7/7/10

Language is a Virus: Pontypool

I saw this guy on the train And he seemed to gave gotten stuck In one of those abstract trances. And he was going: "Ugh...Ugh...Ugh..." And Fred said: "I think he's in some kind of pain. I think it's a pain cry." And I said: "Pain cry? Then language is a virus."  
Laurie Anderson - Language is a Virus

I have been searching high and low for Pontypool for months.  Netflix (as of this posting) is not carrying it.  My one surviving Mom and Pop video store did not have it.  And, of course, that crappy  Redbox, that sits like the monolith from 2001 A Space Odyssey, in my local supermarket does not offer it.

Happily, the Showtime Network was kind enough to be running Pontypool this month.  So, through the magic of  DVR, I was able to record the show while it was playing this very morning and then view it over dinner tonight.

Hooray for technology, sez I.

Based on the novel, Pontypool Changes Everything, Pontypool is a claustrophobic meditation on the power of language and it's ability to create confusion and hatred, and to spread that confusion and hatred like a virus.  And in a world of Rush Limbaughs and Matt Savages the point of this film is well taken.

Cleverly sold as a zombie flick, Pontypool, tells the tale of a ruined radio shock jock doing time in a Canadian back water's local station.  The DJ (Grant Mazzy played by Stephen McHattie) is a depressed, self destructive character who seems to be on a personal downward spiral. But he has one redeeming quality; his love of language.  This is witnessed in the film's opening moments when he quotes Norman Mailer's theory of words and coincidences and how they combine after a tragedy to  make some sort of strange sense.

When disturbing reports come into the station about riots and murders occurring in and around town, Mazzy and his crew of two (Sydney Briar played by Lisa Houle and Laurel-Ann played by Georgina Reilly) must try to determine if they are the subject of some sort of elaborate hoax, or if they are truly in the midst of some sort of critical Canadian mass hysteria. Confusing matters further is the fact that no reports of any disturbances are coming over any of the news wires fed into the station.  It's not until a field reporter calls in with an eye witness that the trio realize they are in some serious trouble.
As the story progresses, and it becomes obvious that the locals have gone all George-Romero, Pontypool revs up the blood and gore a bit, before it turns around and throws an  ice cold bucket of WHAT-THE-FUCK at the viewer.  How did this happen?  What is causing this?  The answer is both brilliant and confounding (as well as terribly devious).   Don't worry, I will not spoil this for you.

In the end, Pontypool, in my humble opinion, is one of the most thought provoking films to come along in some time.  While it may be all dressed up like a horror movie, there is something much deeper going on here; from the allusions to the war on terror (watch for the singing group earlier in the film all dressed up like Osama bin Laden and friends) to the seemingly not so subtle attack on the way the mass media often manufactures stories... Pontypool is the Tower of Babel and it's just come crumbling down on our heads.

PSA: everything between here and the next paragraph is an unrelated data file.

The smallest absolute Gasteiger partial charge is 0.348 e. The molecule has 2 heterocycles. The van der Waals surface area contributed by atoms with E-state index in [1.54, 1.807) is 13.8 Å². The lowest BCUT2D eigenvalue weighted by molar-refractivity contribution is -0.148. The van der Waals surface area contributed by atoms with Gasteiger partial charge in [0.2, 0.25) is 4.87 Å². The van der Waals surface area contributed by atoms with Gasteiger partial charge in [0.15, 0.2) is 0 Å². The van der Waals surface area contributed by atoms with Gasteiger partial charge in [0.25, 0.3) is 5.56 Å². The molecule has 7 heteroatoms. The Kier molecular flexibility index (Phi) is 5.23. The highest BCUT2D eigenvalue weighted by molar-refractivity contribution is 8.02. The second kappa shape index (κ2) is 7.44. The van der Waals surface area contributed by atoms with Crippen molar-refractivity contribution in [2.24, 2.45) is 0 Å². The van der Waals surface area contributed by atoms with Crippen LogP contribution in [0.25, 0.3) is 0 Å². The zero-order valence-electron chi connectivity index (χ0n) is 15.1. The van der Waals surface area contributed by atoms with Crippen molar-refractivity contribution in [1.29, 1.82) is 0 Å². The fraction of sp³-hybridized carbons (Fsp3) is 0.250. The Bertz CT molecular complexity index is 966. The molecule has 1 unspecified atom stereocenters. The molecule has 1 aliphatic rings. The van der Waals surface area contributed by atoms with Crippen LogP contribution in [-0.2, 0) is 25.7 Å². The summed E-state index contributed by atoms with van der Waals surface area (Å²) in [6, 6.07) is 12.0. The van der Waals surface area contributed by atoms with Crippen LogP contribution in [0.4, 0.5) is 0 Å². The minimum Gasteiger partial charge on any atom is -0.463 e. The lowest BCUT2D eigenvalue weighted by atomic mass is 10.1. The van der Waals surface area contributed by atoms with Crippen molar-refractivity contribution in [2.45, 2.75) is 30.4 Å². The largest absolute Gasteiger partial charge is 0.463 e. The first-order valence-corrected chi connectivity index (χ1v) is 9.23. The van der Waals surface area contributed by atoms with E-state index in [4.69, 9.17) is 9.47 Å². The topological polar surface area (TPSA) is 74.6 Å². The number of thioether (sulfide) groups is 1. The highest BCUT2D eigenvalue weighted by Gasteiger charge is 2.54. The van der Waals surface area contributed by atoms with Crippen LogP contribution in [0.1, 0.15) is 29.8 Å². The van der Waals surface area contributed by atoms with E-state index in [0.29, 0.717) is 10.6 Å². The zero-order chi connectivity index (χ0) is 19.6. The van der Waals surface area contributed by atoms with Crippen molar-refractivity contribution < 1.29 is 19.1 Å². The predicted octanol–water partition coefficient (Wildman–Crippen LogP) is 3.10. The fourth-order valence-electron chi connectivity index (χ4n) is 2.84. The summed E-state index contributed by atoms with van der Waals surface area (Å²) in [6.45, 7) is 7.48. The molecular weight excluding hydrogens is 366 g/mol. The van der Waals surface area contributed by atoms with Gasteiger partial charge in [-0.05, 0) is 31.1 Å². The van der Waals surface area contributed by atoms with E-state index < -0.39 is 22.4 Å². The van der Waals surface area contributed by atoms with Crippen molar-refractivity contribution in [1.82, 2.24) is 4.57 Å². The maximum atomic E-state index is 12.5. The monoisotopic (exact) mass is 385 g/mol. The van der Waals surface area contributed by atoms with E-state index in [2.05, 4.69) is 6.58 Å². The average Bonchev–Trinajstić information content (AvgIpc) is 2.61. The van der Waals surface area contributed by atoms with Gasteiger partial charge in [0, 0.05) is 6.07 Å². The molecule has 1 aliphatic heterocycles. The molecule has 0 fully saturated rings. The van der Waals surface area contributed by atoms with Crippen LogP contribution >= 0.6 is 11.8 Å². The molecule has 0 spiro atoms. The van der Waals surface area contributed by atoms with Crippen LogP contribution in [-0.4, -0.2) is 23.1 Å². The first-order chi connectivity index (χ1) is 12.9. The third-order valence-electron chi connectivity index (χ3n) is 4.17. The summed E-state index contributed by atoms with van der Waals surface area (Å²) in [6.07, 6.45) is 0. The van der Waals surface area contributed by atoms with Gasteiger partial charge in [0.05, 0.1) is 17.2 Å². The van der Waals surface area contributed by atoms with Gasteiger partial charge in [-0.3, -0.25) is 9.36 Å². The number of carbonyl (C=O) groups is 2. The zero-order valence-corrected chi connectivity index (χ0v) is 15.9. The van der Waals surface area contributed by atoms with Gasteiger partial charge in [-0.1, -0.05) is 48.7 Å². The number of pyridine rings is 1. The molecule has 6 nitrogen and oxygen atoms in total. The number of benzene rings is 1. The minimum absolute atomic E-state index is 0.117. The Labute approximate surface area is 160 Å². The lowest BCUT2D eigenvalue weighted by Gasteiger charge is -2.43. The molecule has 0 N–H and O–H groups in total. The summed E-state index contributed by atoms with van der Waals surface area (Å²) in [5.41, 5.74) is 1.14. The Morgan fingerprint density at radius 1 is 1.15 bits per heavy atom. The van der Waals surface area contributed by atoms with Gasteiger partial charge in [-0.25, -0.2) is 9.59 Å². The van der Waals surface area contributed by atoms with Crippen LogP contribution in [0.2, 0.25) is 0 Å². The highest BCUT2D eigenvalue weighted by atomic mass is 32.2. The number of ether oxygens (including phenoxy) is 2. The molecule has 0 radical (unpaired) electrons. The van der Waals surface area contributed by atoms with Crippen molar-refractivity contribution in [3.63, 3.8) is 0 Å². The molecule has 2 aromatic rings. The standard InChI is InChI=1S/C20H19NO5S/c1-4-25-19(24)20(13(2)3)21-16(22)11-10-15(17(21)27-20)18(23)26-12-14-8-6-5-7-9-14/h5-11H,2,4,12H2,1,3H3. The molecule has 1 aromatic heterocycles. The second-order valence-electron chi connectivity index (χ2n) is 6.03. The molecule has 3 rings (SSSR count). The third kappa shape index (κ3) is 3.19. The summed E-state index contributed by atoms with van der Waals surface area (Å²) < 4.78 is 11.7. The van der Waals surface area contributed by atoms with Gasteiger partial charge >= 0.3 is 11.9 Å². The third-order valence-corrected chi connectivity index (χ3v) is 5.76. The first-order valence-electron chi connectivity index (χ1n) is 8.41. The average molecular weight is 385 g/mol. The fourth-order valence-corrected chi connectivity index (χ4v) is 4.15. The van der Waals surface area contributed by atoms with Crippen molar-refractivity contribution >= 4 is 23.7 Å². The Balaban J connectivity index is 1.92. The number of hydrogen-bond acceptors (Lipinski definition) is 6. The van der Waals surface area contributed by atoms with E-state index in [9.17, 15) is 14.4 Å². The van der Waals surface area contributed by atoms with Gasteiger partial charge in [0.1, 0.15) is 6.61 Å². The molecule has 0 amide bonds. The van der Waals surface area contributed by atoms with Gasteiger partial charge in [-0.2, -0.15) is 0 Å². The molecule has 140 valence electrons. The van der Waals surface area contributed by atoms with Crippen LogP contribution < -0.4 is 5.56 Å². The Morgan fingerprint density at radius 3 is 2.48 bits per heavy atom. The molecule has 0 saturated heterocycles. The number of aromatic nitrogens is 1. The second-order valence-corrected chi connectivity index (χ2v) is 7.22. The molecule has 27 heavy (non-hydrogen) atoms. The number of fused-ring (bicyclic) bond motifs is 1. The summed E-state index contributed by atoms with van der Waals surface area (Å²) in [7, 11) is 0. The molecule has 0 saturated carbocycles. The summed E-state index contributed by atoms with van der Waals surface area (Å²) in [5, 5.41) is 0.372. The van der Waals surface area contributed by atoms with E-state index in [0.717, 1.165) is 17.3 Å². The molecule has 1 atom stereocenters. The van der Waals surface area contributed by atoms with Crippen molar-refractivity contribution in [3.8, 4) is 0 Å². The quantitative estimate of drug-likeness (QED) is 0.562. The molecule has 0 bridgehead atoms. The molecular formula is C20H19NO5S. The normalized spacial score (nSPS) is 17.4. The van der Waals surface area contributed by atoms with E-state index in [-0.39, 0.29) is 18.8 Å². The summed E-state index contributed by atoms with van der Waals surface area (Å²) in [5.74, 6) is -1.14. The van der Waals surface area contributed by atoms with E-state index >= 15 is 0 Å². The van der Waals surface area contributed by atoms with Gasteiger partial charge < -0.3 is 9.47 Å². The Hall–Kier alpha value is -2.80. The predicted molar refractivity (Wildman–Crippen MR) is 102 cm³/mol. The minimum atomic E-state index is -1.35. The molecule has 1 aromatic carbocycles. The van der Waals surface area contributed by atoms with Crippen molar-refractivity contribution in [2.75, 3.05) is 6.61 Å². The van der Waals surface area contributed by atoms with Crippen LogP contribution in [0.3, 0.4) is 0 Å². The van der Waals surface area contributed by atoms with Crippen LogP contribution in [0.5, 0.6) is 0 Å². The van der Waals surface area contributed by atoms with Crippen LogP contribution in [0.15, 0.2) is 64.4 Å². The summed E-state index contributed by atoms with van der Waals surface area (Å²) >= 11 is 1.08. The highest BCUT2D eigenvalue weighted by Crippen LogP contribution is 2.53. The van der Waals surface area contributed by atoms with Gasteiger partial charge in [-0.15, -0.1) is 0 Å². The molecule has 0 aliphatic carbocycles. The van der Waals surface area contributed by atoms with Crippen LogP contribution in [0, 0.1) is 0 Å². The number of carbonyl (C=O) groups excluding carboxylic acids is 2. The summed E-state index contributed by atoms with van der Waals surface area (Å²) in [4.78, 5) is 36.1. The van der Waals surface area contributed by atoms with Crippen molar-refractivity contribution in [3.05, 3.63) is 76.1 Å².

8 comments:

Planet of Terror said...

I caught this on Showtime as well. Thanks be to jeebus for premium cable sometimes.

My only gripe is the over emoting doctor who comes on the air to explain everything. I felt like he took a little bit of 'air' out of the film by OVERLY explaining everything instead of letting the audience figure it out for themselves.

Regardless, this is a damn fine film for the reasons you mentioned. Good stuff Pax.

Pax Romano said...

Thanks POT. I thought the Doctor was a bit of comic relief. Oh yeah, over the top, but for me his character worked.

All in all a terrific film.

Matt-suzaka said...

I too agree about the doctor and his exposition filled scenes, but it did not hurt the film for me at all either. I fucking loved Pontypool, and I watched a "copy" of it a while back really late at night - like when I should be sleeping - and I couldn't have been more captivated by a film for that first hour.

I am in the middle of reading the novel right now, and it is fantastic so far, and interestingly enough, this portion of the story in only a small one in the book.

Anyway, glad you dug it, Pax, and I wish I had known you were looking for it, I would totally have sent you my copy.

Jack Veasey said...

Another reason to wish I still got Showtime. I'll have to keep an eye out for this one. It sounds wonderful.

Emily said...

Great review. I found my copy at the library but haven't yet written about it because I don't feel smart enough to have fully gotten it on first viewing. I absolutely loved this movie though!

Sarah said...

If I remember correctly, Pontypool is an IFC Films-distributed film. IFC has a deal with Blockbuster of all places that Blockbuster will receive all DVD releases to rent first. This is how I saw Pontypool, Dead Snow, and I Sell the Dead last December/January. The local indie video store didn't get I Sell the Dead and Dead Snow until March or April.

But yeah, Pontypool is awesome. Have you seen Dead Air? It came out a year or two before Pontypool and it's apparently been running cable recently as well. It has a similar plot, although I get the feeling the linguistics angle is not there. It's been in my Netflix queue for awhile.

Friend Mouse said...

Poor little soon-to-oblivion Blockbuster Online has it. That's how I saw it, a month or so ago. Great little flick - scary and disconcerting.

Carl (ILHM) said...

A fantastic little film, I actually everything up to the actually zombie carnage more than I did the true horror elements. Mazzy is absolutely fantastic!